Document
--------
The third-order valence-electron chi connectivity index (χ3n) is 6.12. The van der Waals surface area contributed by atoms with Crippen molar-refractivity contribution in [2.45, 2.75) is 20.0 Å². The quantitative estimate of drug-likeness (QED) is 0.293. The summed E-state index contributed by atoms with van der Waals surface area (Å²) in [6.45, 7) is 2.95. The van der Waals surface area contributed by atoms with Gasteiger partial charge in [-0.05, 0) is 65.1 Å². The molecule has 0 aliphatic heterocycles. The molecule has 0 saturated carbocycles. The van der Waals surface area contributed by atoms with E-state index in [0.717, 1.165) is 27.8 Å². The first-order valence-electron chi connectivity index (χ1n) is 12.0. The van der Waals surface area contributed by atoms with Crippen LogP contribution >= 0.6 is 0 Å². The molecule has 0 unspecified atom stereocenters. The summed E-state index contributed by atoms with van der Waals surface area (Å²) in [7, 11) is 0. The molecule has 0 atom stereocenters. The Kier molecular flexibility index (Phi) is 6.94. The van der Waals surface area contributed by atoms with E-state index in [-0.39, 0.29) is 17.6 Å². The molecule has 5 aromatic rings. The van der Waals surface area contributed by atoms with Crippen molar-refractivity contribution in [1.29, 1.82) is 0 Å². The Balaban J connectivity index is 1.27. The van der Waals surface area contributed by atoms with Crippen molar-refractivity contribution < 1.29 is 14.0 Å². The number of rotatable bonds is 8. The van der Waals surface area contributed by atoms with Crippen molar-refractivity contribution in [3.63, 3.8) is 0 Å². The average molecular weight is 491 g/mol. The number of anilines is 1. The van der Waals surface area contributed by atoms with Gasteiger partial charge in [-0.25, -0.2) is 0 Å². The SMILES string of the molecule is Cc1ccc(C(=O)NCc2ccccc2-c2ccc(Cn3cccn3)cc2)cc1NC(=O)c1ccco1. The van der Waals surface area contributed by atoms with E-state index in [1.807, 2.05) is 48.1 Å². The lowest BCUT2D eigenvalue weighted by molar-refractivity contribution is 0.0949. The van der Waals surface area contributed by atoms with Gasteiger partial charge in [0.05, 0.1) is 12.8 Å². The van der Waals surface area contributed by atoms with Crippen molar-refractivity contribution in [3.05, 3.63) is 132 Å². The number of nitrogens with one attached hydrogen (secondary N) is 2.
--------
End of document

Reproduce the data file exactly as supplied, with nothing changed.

The third-order valence-electron chi connectivity index (χ3n) is 6.12. The van der Waals surface area contributed by atoms with Crippen molar-refractivity contribution in [2.45, 2.75) is 20.0 Å². The quantitative estimate of drug-likeness (QED) is 0.293. The summed E-state index contributed by atoms with van der Waals surface area (Å²) in [6.45, 7) is 2.95. The van der Waals surface area contributed by atoms with Gasteiger partial charge in [-0.05, 0) is 65.1 Å². The molecule has 0 aliphatic heterocycles. The molecule has 0 saturated carbocycles. The van der Waals surface area contributed by atoms with E-state index in [0.717, 1.165) is 27.8 Å². The first-order valence-electron chi connectivity index (χ1n) is 12.0. The van der Waals surface area contributed by atoms with Crippen LogP contribution >= 0.6 is 0 Å². The molecule has 0 unspecified atom stereocenters. The summed E-state index contributed by atoms with van der Waals surface area (Å²) in [7, 11) is 0. The molecule has 0 atom stereocenters. The Kier molecular flexibility index (Phi) is 6.94. The van der Waals surface area contributed by atoms with E-state index in [-0.39, 0.29) is 17.6 Å². The molecule has 5 aromatic rings. The van der Waals surface area contributed by atoms with Crippen molar-refractivity contribution in [1.29, 1.82) is 0 Å². The Balaban J connectivity index is 1.27. The van der Waals surface area contributed by atoms with Crippen molar-refractivity contribution < 1.29 is 14.0 Å². The number of rotatable bonds is 8. The van der Waals surface area contributed by atoms with Crippen molar-refractivity contribution in [3.63, 3.8) is 0 Å². The average molecular weight is 491 g/mol. The number of anilines is 1. The van der Waals surface area contributed by atoms with Gasteiger partial charge in [-0.25, -0.2) is 0 Å². The SMILES string of the molecule is Cc1ccc(C(=O)NCc2ccccc2-c2ccc(Cn3cccn3)cc2)cc1NC(=O)c1ccco1. The van der Waals surface area contributed by atoms with E-state index in [1.807, 2.05) is 48.1 Å². The lowest BCUT2D eigenvalue weighted by molar-refractivity contribution is 0.0949. The van der Waals surface area contributed by atoms with Gasteiger partial charge in [0.05, 0.1) is 12.8 Å². The van der Waals surface area contributed by atoms with Crippen molar-refractivity contribution in [3.05, 3.63) is 132 Å². The number of nitrogens with one attached hydrogen (secondary N) is 2.